Hearing is vital to survival but it also allows us to generate deep nostalgic memories associated with highly emotional moments accompanied by sound.  We mark our traditional passages (e.g., weddings, funerals and graduations) with music.  The sounds your product makes and the background “noise” of the shopping environment are critical to the image of your brand.  Likewise, the sounds that accompany the user experience are critical to its enjoyment and to retention in memory.  What we hear is specialized and tuned to what interests us.  The brain will ignore distracting or disturbing noises.

Touch

Our largest sensory organ is our skin.  The most sensitive area of our body are our hands, lips, face, neck, tongue, fingertips and feet.  Products that touch those areas should be soft, sensual, pleasant, soothing and inviting.  We are sensual beings that loved to be touched.  Any product or service that is tactile must excite and invite the sense of touch.

Which of the five senses can you leverage to improve the results of your marketing?

 

Tags: consumer insights, scent marketing

Is There Still Money To Be Made With SEO?

Posted by Jennifer Dawson on Fri, Jun, 15, 2018 @ 09:06 AM

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Photo by Fancycrave on Unsplash

 

SEO has been at the forefront of the marketing sphere and web development for many years now. Some business owners have started to question the relevance and effectiveness of investing in either in-house SEO experts or outsourcing SEO tactics to an external agency. However, the Internet is still the fastest, easiest way to reach audiences, and there is still plenty of money to be made by employing strategic SEO practices.

In fact, so many companies in the U.S. have recognized the value in SEO, that leading annual SEO spending has increased steadily every year over the past decade - from $11.44 billion in 2008 to $72.02 billion in 2018. Even though digital marketing strategies like social media are now the hot topic of marketing teams, start-ups and small business owners recognize the massive value in cutting-edge SEO practices. On average, Google processes 40,000 search inquiries per second—adding up to 3.5 billion searches every single day. Clearly, your ideal audience’s online experience will likely begin and end based on your website or brand’s SEO, making it more important now to your profitability than ever before.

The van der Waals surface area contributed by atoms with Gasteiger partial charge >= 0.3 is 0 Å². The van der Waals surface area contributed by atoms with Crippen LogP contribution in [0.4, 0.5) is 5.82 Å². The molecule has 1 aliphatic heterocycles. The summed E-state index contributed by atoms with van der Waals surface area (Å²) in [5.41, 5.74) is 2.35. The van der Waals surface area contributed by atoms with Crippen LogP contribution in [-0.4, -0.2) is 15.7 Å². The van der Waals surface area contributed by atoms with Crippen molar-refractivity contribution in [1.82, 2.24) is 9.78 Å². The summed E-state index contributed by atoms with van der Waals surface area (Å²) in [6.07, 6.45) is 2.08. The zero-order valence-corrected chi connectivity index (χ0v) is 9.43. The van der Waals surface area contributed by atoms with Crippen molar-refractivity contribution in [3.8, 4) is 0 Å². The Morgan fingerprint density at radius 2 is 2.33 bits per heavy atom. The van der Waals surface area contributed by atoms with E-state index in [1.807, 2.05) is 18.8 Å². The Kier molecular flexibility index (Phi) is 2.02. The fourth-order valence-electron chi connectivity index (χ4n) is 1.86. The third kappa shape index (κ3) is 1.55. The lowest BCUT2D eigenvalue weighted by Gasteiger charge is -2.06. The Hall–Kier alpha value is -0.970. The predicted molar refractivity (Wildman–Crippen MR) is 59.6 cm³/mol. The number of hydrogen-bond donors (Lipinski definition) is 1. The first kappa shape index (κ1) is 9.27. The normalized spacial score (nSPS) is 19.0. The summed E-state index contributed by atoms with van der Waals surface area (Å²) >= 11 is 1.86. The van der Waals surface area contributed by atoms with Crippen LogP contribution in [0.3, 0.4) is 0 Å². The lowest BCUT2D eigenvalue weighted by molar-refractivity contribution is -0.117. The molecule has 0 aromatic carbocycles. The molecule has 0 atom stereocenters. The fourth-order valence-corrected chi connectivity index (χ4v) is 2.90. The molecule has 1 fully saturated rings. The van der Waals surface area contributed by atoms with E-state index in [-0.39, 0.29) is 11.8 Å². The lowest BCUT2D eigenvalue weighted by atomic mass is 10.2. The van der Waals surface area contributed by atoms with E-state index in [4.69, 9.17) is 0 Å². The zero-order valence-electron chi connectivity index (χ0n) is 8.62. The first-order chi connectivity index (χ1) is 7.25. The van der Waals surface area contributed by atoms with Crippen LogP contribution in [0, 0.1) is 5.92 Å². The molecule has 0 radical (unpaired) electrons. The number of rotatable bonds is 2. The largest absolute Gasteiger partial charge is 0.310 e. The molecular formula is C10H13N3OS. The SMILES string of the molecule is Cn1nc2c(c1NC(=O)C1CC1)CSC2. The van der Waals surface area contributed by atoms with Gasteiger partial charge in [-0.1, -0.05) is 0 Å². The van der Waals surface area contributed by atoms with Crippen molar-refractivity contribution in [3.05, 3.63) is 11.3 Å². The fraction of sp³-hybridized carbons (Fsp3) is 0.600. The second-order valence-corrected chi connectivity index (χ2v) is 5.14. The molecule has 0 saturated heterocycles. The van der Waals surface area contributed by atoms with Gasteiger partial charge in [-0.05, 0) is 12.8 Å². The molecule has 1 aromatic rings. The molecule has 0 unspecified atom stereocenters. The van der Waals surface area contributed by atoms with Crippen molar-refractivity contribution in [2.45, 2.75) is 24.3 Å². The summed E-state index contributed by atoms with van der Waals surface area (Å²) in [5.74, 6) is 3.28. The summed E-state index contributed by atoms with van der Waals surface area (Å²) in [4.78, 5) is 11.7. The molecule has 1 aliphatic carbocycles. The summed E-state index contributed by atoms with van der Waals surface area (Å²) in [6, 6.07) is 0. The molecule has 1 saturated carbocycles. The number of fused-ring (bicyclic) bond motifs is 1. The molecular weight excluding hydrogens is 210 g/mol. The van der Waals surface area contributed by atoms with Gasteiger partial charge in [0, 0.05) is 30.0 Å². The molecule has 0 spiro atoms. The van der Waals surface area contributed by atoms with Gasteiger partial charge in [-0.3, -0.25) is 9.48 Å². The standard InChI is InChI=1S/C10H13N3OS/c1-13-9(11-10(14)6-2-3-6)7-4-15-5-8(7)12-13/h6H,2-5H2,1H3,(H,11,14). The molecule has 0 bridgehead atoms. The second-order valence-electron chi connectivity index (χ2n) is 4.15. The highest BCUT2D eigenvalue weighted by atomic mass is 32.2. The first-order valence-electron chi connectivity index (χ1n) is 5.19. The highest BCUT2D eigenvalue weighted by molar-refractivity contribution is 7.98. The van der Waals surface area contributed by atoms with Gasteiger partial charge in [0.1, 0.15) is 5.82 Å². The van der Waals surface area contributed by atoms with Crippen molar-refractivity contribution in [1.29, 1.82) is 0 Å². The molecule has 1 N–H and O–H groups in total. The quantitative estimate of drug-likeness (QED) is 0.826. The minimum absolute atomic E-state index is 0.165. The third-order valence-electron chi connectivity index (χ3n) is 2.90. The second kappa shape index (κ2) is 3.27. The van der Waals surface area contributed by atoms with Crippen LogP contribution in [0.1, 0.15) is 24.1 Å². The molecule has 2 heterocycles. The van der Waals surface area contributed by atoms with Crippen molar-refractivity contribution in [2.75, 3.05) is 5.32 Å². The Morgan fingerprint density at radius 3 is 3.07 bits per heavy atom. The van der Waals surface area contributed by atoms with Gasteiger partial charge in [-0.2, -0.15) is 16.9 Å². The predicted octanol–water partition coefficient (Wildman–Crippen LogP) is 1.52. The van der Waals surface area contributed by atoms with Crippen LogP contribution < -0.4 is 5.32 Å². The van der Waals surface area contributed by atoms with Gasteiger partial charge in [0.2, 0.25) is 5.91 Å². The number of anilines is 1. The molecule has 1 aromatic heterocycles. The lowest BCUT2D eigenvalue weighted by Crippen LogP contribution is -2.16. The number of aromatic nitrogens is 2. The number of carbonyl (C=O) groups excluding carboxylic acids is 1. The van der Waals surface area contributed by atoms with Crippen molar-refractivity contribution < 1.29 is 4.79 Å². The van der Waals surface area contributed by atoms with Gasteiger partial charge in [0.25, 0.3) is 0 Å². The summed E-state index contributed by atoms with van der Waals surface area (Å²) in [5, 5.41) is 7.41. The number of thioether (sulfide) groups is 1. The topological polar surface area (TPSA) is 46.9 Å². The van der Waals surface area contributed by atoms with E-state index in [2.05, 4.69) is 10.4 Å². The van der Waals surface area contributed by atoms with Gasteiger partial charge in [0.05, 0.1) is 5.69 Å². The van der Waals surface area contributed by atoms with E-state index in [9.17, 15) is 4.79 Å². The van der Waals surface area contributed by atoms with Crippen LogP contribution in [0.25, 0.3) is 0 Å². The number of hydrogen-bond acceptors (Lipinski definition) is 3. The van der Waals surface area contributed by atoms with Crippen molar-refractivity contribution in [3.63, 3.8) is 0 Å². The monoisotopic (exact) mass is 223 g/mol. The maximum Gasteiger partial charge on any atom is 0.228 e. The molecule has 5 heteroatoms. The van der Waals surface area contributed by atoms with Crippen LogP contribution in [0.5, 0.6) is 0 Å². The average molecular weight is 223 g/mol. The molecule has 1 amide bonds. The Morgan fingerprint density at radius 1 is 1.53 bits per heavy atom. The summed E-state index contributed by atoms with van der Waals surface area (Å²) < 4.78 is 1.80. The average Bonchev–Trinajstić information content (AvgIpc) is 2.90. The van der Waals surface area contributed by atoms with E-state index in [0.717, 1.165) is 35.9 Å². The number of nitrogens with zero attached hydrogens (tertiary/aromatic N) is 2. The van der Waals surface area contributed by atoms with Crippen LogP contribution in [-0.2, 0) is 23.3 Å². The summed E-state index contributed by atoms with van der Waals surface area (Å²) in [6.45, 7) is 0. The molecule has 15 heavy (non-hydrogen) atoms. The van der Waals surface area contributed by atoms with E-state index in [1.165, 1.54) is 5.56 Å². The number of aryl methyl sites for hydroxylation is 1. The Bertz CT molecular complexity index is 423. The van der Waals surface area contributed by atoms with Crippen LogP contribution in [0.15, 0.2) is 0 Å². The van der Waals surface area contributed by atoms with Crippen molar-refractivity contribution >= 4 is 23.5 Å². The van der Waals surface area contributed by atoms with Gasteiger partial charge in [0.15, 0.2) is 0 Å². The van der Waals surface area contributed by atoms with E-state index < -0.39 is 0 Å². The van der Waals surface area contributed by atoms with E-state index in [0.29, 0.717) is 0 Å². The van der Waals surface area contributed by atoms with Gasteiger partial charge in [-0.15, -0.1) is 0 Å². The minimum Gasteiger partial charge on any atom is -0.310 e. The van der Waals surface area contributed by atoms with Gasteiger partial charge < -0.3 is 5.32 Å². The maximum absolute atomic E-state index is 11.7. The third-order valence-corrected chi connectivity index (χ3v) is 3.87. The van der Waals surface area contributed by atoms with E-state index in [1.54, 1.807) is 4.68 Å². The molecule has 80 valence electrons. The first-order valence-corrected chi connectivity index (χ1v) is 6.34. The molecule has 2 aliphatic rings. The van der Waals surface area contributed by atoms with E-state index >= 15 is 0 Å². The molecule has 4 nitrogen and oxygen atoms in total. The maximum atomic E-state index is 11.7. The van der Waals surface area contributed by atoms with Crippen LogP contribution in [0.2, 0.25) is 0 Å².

How SEO Has Shifted in the Past Few Years

Focusing on SEO best practices is essential for boosting your overall profitability, but the way you approach SEO must reflect the most up-to-date standards in order to make money. In the past, it was enough to simply publish webpages with the knowledge that it would build back-end visibility in organic search engines queries, leading to new paying customers and leads. Now, major search engines like Google have become more strategic in ranking websites so as to reduce the amount of regurgitated, fake or false content.

Just as the search engines have become increasingly strategic, your business must also delegate SEO tactics to experts that are aware of the best practices of this year. Though it is exciting that the Internet is always evolving, this means that marketers and SEO experts must stay on top of their game and be sure to incorporate the latest trends, software, and processes to their strategies in order to rake in the big bucks. The SEO practices that worked in 2016 simply do not work anymore—it is no longer about generating as much web content as possible. Instead, being in touch with current trends—such as creating long-form, keyword-rich content that can be disseminated through various inbound strategies—is critical to your company’s SEO, profitability, and overall web presence.

What Your SEO Strategy Must Now Encompass

To remain current and increase your sales, there are several updates to SEO best practices that you must be aware of. One is Google’s mobile-first indexing, which began in 2016 and continues today. Google’s mobile-first index allows Google to give content that performs best on mobile devices a higher ranking. Page load speed is therefore extremely important, so be sure to check your image sizes and browser caching before you send out content online.